FDA is once again banging the drum on drug shortages. In a statement yesterday, Commissioner Gottlieb announced the agency is focused on doing all it can to mitigate existing shortages. But is that really the case? For some unknown reason, FDA has continued to sidestep the massive influence of unethical and potentially criminal diversion activity when discussing its response to our nation’s ongoing drug shortage crisis. According to the Commissioner, drug shortages have significant costs to our overall health care system. While this is clearly the case, the agency’s apparent aversion to addressing the insidious role of shortage drug diversion schemes is both perplexing and frustrating. I’m betting that most hospitals feel the same way.
In a November 2017 post on this topic, I shared some compelling sections from the July 2012 Congressional report on drug shortages, titled Shining Light on the “Gray Market.” I added, “FDA should look inward at its role in perpetuating the type of shortage drug diversion activity that Congress described in its groundbreaking report more than five years ago. The truth is the agency has done little, if anything, to mitigate this despicable activity.”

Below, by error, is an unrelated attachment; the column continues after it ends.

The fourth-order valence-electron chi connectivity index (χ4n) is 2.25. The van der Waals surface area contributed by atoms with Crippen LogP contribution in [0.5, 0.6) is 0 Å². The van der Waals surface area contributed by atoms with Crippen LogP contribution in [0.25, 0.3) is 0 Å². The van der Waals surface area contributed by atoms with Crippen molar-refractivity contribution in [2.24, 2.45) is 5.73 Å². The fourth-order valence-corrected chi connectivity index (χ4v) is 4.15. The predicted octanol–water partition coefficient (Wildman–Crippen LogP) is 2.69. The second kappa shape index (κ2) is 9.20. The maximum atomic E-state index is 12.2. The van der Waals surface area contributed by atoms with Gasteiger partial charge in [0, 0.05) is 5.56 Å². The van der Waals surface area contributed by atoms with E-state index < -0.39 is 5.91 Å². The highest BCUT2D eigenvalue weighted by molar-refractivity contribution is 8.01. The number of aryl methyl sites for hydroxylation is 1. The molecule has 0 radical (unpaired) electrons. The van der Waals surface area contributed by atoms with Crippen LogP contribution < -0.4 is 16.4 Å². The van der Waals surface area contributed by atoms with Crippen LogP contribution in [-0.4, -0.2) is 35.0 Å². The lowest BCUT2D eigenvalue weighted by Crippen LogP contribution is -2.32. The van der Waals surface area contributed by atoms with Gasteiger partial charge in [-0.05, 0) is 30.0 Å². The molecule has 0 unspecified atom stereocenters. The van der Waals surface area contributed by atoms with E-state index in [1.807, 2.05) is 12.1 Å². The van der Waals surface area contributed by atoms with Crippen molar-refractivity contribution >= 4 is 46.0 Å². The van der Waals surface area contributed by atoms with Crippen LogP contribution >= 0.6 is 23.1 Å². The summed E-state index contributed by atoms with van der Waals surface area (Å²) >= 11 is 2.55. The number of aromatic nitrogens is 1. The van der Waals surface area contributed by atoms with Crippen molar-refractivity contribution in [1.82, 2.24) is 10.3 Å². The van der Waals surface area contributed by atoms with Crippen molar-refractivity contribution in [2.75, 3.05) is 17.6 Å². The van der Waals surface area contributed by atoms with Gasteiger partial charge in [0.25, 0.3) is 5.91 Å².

FDA claims to be doing all it can to address drug shortages. I’ll believe that once the agency begins to tackle the shortage drug diversion issue in earnest.